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The Yoga Blog

Teaching Yoga to special children

I had no idea when i stepped into my first yoga class in the early 1970s that I would find myself some 40 plus years later offering yoga therapeutically to children with special needs and running training programmes in the UK and internationally to spread this work.  And even when i started Special Yoga in 2004, I had no idea where it would take me. 

A few months back I was working in an orphanage for blind children and  young adults in the south of Sri Lanka. I sat on the dusty floor with a huge group of these beautiful beings at the end of the yoga session where they had all dropped deeply into relaxation; I felt the tears streaming down my face, tears of wonderment and gratitude that my life had found me here..that I was able to be of service to these amazing children and more than that; I had shared the teaching with some teachers and orphanage workers who can now continue to offer yoga to them so that the children can find that stillness, connection and peace every day. How blessed I am to be given this opportunity. 

And not only this opportunity. Since I came back from Sri Lanka I have delivered 2 further trainings in Special Yoga for Special Children in the UK and I have just created and delivered a programme on mindfulness for mental health resilience for an Essex council for the staff and students in their schools. To see these teachers come out of the stressful state that we met them in and find an easier relationship with themselves and in turn the children is beautiful. We all need yoga and what it brings us. We need to learn how to manage our minds and our emotions.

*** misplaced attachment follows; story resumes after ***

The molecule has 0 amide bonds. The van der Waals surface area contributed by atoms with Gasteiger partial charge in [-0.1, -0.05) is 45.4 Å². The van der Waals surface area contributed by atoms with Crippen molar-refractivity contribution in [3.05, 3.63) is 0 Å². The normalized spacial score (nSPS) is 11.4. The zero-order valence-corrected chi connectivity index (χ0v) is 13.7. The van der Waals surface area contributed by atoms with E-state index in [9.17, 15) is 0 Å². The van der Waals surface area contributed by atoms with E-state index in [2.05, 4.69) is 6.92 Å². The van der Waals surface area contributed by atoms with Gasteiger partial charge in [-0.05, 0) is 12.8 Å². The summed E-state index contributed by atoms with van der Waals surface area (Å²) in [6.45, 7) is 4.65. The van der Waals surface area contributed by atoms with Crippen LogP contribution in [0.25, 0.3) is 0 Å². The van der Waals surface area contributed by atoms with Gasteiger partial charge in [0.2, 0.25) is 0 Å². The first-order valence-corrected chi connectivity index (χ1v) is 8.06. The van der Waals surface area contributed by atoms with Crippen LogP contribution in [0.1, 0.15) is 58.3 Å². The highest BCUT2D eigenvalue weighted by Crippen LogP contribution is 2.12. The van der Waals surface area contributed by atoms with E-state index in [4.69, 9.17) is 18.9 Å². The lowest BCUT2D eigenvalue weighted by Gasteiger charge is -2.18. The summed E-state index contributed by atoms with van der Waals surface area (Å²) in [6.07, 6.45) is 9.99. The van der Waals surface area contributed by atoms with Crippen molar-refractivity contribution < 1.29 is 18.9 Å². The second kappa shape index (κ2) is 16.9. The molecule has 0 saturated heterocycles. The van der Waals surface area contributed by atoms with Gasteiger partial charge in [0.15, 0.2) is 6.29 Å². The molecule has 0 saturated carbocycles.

As I sit now on a train between St Petersburg and Moscow, I am given the time to reflect on the last few days sharing yoga with some of the disabled and deeply traumatised children in the largest orphanage in Russia for children with special needs. I was there for the third year running sharing Special Yoga tools with the volunteers, doctors and paediatric professionals to help the children. The biggest and most consistent question is how I deal with my own emotional state when I sit with these deeply disturbed children, powerless to change their lives, but able in those moments from my heart to bring them some love and a little more comfort.